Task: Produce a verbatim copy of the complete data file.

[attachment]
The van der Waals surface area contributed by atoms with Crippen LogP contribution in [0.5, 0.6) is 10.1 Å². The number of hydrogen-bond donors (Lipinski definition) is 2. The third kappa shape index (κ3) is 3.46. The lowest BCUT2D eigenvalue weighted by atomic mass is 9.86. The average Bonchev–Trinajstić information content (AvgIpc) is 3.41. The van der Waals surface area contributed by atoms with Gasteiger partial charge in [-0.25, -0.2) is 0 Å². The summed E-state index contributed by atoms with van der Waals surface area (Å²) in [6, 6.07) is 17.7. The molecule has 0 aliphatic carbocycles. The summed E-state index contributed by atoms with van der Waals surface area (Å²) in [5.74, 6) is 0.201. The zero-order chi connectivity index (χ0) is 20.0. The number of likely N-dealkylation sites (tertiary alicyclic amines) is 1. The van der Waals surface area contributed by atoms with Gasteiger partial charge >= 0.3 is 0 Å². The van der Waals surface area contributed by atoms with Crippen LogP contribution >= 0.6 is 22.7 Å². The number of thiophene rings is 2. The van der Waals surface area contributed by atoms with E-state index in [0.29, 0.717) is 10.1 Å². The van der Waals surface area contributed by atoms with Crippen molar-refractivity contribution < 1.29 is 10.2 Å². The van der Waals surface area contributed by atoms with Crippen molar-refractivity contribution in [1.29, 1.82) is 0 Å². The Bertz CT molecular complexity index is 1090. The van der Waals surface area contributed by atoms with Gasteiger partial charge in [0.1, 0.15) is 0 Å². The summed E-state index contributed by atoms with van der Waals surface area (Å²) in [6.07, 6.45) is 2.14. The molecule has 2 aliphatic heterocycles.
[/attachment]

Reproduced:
The van der Waals surface area contributed by atoms with Crippen LogP contribution in [0.5, 0.6) is 10.1 Å². The number of hydrogen-bond donors (Lipinski definition) is 2. The third kappa shape index (κ3) is 3.46. The lowest BCUT2D eigenvalue weighted by atomic mass is 9.86. The average Bonchev–Trinajstić information content (AvgIpc) is 3.41. The van der Waals surface area contributed by atoms with Gasteiger partial charge in [-0.25, -0.2) is 0 Å². The summed E-state index contributed by atoms with van der Waals surface area (Å²) in [6, 6.07) is 17.7. The molecule has 0 aliphatic carbocycles. The summed E-state index contributed by atoms with van der Waals surface area (Å²) in [5.74, 6) is 0.201. The zero-order chi connectivity index (χ0) is 20.0. The number of likely N-dealkylation sites (tertiary alicyclic amines) is 1. The van der Waals surface area contributed by atoms with Gasteiger partial charge >= 0.3 is 0 Å². The van der Waals surface area contributed by atoms with Crippen LogP contribution >= 0.6 is 22.7 Å². The number of thiophene rings is 2. The van der Waals surface area contributed by atoms with E-state index in [0.29, 0.717) is 10.1 Å². The van der Waals surface area contributed by atoms with Crippen molar-refractivity contribution < 1.29 is 10.2 Å². The van der Waals surface area contributed by atoms with Crippen molar-refractivity contribution in [1.29, 1.82) is 0 Å². The Bertz CT molecular complexity index is 1090. The van der Waals surface area contributed by atoms with Gasteiger partial charge in [0.1, 0.15) is 0 Å². The summed E-state index contributed by atoms with van der Waals surface area (Å²) in [6.07, 6.45) is 2.14. The molecule has 2 aliphatic heterocycles.